Tuesday, November 6, 2012

Invisible Man

Yesterday on my way to the gym, I saw a young man - maybe a year or two older than my own son - sitting near the traffic light with a "Homeless - please help if you can" sign. He had no gloves and was literally shaking from the cold. And trust me, it was pretty cold here last night.

I only had a dollar on me, which I gave him, but I had already made up my mind I was coming back before he even thanked me. I went home, found a pair of gloves and a scarf stuffed in the closet from last winter and found a blanket we'd gotten years ago as a commemorative prize and brought them back to the traffic light. The young man was so appreciative. While we were talking, a woman drove up, handed him a bag and a $5 bill. He thanked her and told her to drive safely. As she drove away, he looked in the bag and almost cried when he saw what was in it. "I can't believe she brought me SOCKS!" he said as he slipped off his boots and put them on over the little ankle ones he had on. I can't tell you how humbling it was to watch this young man who had just told me he had no idea where he was going to be sleeping tonight get so excited over a new pair of long socks.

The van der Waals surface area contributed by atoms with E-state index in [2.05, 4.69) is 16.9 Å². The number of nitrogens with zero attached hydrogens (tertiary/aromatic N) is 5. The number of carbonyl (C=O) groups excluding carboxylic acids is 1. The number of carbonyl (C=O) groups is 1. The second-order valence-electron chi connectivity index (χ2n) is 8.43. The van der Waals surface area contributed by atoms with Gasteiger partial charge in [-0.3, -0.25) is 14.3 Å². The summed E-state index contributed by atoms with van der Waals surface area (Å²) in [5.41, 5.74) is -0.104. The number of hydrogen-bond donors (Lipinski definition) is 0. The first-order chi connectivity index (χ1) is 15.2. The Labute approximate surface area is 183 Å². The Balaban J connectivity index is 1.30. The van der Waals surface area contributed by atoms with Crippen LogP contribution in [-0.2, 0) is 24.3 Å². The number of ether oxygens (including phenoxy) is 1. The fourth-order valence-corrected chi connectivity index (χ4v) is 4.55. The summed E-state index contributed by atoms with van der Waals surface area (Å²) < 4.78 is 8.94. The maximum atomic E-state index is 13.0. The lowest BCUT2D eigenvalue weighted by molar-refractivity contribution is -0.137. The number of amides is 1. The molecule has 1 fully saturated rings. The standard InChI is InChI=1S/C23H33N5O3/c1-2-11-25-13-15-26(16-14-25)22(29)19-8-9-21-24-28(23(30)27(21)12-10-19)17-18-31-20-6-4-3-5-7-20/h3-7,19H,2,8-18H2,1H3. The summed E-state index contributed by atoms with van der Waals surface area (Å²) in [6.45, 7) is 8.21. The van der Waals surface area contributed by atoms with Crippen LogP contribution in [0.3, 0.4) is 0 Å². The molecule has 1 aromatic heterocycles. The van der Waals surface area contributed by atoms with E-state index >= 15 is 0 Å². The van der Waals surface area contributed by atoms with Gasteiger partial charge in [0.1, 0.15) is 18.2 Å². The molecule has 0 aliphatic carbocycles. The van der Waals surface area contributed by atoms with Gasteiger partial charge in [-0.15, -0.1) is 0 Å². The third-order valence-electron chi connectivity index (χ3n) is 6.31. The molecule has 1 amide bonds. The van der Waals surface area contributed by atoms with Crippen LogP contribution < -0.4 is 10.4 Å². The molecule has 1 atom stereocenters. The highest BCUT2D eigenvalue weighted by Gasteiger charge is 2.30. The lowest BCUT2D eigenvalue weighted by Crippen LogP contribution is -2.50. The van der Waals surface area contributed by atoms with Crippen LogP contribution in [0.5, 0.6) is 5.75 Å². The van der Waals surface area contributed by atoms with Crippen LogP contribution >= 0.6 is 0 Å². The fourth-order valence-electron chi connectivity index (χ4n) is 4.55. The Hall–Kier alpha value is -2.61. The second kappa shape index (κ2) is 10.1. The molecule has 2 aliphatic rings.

We talked for a few more minutes and he told me now he happened to be without roof overhead and out in the cold. His story was a simple one and could easily happen to anyone. One day he had a place to live and the next day he didn't - it really was just that simple.

I asked him what he needed and he said the most pressing things were the simple things: toothpaste, a folding toothbrush and clean boxer shorts (he wears a size 32). He used to have a tent where he would sleep when he couldn't find a shelter or other indoor place, but it had been stolen. It hurt my heart to think about how cold it might get tonight and how he might have to endure it with nothing but the little blanket he'd just been given.

Getting protein on a regular was difficult, he said, but what he misses most about not having a place to call his own was being able to take a hot shower and having a cold fridge in which to store food. "You have no idea how much I miss having a fridge," he told me.

In my head, I saw that young man's face - especially how cold it looked when I first saw him and how incredibly happy a small display of kindness from a passing stranger made it when the woman passing by handed him the socks - all night. The reality is that no matter his circumstances, he is someone's son and used to be someone's neighbor, classmate and friend. There's something incredibly tragic about that, I think.

If my own son or any of my neighbors, classmates or friends ever needs a helping hand from a stranger, I hope they get it, I really do.

You don't have to have a lot to be nice to someone. Kindness costs nothing but time. Spend some today.

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